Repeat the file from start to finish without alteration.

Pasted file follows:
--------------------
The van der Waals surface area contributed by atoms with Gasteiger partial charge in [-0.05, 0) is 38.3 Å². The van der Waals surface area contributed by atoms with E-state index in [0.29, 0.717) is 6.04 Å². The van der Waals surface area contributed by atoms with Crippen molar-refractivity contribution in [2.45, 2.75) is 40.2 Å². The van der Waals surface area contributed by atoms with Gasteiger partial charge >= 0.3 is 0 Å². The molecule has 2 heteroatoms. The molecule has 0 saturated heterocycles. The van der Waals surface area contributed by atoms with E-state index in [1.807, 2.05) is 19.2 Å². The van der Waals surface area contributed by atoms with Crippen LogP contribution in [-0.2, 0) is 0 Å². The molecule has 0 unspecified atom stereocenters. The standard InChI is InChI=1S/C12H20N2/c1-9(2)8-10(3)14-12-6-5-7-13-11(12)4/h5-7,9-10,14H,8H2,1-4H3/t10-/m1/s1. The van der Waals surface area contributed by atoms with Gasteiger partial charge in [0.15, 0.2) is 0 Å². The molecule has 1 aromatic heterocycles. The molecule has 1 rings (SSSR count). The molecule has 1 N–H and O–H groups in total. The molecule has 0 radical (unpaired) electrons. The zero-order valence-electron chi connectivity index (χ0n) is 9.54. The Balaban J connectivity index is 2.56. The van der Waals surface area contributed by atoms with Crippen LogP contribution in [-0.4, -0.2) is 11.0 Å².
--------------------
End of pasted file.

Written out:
The van der Waals surface area contributed by atoms with Gasteiger partial charge in [-0.05, 0) is 38.3 Å². The van der Waals surface area contributed by atoms with E-state index in [0.29, 0.717) is 6.04 Å². The van der Waals surface area contributed by atoms with Crippen molar-refractivity contribution in [2.45, 2.75) is 40.2 Å². The van der Waals surface area contributed by atoms with Gasteiger partial charge >= 0.3 is 0 Å². The molecule has 2 heteroatoms. The molecule has 0 saturated heterocycles. The van der Waals surface area contributed by atoms with E-state index in [1.807, 2.05) is 19.2 Å². The van der Waals surface area contributed by atoms with Crippen LogP contribution in [-0.2, 0) is 0 Å². The molecule has 0 unspecified atom stereocenters. The standard InChI is InChI=1S/C12H20N2/c1-9(2)8-10(3)14-12-6-5-7-13-11(12)4/h5-7,9-10,14H,8H2,1-4H3/t10-/m1/s1. The van der Waals surface area contributed by atoms with Gasteiger partial charge in [0.15, 0.2) is 0 Å². The molecule has 1 aromatic heterocycles. The molecule has 1 rings (SSSR count). The molecule has 1 N–H and O–H groups in total. The molecule has 0 radical (unpaired) electrons. The zero-order valence-electron chi connectivity index (χ0n) is 9.54. The Balaban J connectivity index is 2.56. The van der Waals surface area contributed by atoms with Crippen LogP contribution in [-0.4, -0.2) is 11.0 Å².